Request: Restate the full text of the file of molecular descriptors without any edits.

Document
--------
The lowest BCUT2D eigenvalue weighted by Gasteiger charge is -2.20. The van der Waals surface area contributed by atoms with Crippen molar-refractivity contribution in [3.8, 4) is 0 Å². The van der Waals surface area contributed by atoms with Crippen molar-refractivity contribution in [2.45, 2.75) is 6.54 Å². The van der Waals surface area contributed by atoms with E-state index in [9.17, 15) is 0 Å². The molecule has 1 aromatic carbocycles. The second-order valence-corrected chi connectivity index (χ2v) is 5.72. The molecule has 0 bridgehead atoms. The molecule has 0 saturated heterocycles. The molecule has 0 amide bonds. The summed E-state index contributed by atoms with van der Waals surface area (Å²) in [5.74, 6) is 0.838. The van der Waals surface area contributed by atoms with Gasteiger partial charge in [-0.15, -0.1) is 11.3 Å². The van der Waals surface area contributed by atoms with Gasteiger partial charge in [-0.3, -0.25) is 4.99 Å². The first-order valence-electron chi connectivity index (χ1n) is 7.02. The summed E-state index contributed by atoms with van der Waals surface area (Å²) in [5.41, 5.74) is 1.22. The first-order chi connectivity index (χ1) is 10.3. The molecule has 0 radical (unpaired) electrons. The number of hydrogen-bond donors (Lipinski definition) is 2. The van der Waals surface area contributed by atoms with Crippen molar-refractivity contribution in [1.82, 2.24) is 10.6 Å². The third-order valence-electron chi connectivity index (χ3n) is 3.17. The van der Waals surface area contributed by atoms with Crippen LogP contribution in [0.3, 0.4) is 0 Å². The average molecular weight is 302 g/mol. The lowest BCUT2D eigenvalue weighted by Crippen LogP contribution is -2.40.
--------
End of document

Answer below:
The lowest BCUT2D eigenvalue weighted by Gasteiger charge is -2.20. The van der Waals surface area contributed by atoms with Crippen molar-refractivity contribution in [3.8, 4) is 0 Å². The van der Waals surface area contributed by atoms with Crippen molar-refractivity contribution in [2.45, 2.75) is 6.54 Å². The van der Waals surface area contributed by atoms with E-state index in [9.17, 15) is 0 Å². The molecule has 1 aromatic carbocycles. The second-order valence-corrected chi connectivity index (χ2v) is 5.72. The molecule has 0 bridgehead atoms. The molecule has 0 saturated heterocycles. The molecule has 0 amide bonds. The summed E-state index contributed by atoms with van der Waals surface area (Å²) in [5.74, 6) is 0.838. The van der Waals surface area contributed by atoms with Gasteiger partial charge in [-0.15, -0.1) is 11.3 Å². The van der Waals surface area contributed by atoms with Gasteiger partial charge in [-0.3, -0.25) is 4.99 Å². The first-order valence-electron chi connectivity index (χ1n) is 7.02. The summed E-state index contributed by atoms with van der Waals surface area (Å²) in [5.41, 5.74) is 1.22. The first-order chi connectivity index (χ1) is 10.3. The molecule has 0 radical (unpaired) electrons. The number of hydrogen-bond donors (Lipinski definition) is 2. The van der Waals surface area contributed by atoms with Crippen molar-refractivity contribution in [1.82, 2.24) is 10.6 Å². The third-order valence-electron chi connectivity index (χ3n) is 3.17. The van der Waals surface area contributed by atoms with Crippen LogP contribution in [0.3, 0.4) is 0 Å². The average molecular weight is 302 g/mol. The lowest BCUT2D eigenvalue weighted by Crippen LogP contribution is -2.40.